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Africa Energy Outlook

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Africa Energy Outlook 2014 - A focus on energy prospects in sub-Saharan Africa
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  • 1. London, 13 October 2014 © OECD/IEA 2014
  • 2. The sub-Saharan context  GDP is rising, but almost half of a fast-growing population lives in extreme poverty: energy is vital to the prospects for development  Region accounts for 13% of global population, but only 4% of its energy demand: half of this is biomass  Poor electricity infrastructure is a key impediment to growth  Large resource base, exploited only in part in the case of oil, gas & coal, largely untouched in renewables  Domestic energy reforms gaining speed, but two-thirds of energy investment since 2000 went to develop resources for export © OECD/IEA 2014
  • 3. Rich in resources Gas Fossil fuels In the last 5 years, almost 30% of global oil & discoveries were in sub-Saharan Africa; © OECD/IEA 2014 Hydro Wind Oil Oil Oil OilGas Gas Oil Coal Solar the region has vast untapped renewables potential, notably hydro & solar
  • 4. Share of population with access to electricity: More than 50% In sub-Saharan Africa, 620 million people – two-thirds of the population – live without electricity. Only a handful of countries have electrification rates above 50%. © OECD/IEA 2014 Less than 50% Rich in resources, but poor in supply
  • 5. Biomass remains at the centre of the sub-Saharan energy mix Biomass Oil Coal Modern renewables © OECD/IEA 2014 Total primary energy demand in sub-Saharan Africa 300 400 500 Mtoe 100 200 Gas Nuclear 2012 Additional demand in 2040 Mtoe Reliance on fuelwood and charcoal remains high, even as incomes grow; 650 million people still cook with biomass in an inefficient & hazardous way in 2040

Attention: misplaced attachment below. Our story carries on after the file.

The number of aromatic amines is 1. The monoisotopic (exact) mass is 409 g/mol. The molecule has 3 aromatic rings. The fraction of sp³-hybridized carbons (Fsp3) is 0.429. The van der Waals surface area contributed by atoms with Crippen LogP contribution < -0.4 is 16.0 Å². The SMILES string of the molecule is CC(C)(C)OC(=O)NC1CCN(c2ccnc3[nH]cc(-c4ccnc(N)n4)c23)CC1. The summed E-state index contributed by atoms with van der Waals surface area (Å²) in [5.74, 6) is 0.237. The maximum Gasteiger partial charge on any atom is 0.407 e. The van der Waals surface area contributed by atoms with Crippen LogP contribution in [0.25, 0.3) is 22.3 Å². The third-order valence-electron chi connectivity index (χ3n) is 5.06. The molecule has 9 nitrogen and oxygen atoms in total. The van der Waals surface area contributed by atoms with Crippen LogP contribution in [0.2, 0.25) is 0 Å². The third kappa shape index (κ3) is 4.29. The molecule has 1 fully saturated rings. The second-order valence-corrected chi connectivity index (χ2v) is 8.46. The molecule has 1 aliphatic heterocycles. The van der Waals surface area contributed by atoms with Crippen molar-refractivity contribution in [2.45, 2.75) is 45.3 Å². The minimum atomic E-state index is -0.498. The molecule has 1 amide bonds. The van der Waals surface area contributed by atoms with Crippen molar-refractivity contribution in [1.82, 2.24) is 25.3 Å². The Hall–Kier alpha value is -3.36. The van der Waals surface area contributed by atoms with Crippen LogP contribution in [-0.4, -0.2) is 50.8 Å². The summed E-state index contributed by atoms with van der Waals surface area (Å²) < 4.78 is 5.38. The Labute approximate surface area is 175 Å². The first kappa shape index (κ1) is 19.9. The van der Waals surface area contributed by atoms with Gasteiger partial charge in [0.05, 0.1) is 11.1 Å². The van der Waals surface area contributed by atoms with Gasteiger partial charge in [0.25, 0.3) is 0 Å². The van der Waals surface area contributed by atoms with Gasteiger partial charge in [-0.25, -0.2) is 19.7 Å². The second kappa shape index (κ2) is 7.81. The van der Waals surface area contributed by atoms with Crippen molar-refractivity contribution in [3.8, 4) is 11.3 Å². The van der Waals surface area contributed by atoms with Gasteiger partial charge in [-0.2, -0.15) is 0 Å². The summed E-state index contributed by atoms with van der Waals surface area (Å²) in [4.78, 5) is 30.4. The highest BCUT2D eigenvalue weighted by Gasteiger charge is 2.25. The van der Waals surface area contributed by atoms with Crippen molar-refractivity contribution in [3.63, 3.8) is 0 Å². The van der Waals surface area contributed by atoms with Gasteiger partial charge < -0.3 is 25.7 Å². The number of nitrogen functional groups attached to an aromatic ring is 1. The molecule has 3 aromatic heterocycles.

• 6. Power to shape the future © OECD/IEA 2014 Installed power generation capacity by fuel in sub-Saharan Africa 2012 capacity: 90 GW Other renewables Coal 45% Hydro 22% 0% Gas, 14% Nuclear, 2% Oil, 17% 2040 capacity: 380 GW Coal 22% Gas 25% Oil 7% Bioenergy, wind geothermal 8% Solar 12% Hydro 24% Nuclear 2% Renewables account for almost half the growth in overall power supply & for two-thirds of the mini-grid and off-grid systems installed in rural areas
  • 7. Different paths to power across the continent 600 500 400 300 200 West 150 120 90 60 Central 300 250 200 150 100 East Nuclear 1 000 800 600 Other renewables Gas 200 Oil Solar PV Southern The power mix by subregion reflects local resource endowments; well-functioning regional power pools help to unlock new projects, lower costs & improve reliability © OECD/IEA 2014 100 2000 2020 2040 TWh 30 2000 2020 2040 TWh 50 2000 2020 2040 TWh Coal Hydro 400 2000 2020 2040 TWh
  • 8. Minor cause, but major effect Gt CO2 © OECD/IEA 2014 Cumulative CO2 emissions, 1890-2012 400 350 300 250 200 150 100 50 United States European Union China India Middle East Sub-Saharan Africa Sub-Saharan Africa is on the front line to feel the effects of a changing climate but, even with an extra 25 Gt to 2040, accounts for only a marginal share of emissions
  • 9. A changing balance to oil production © OECD/IEA 2014 Oil production in sub-Saharan Africa Production: Other Angola Nigeria 7 6 5 4 3 2 1 2000 2013 2020 2030 2040 mb/d The region remains a major global supplier, although regulatory uncertainty, unrest & oil theft in Nigeria make Angola the main producer of crude oil until the 2020s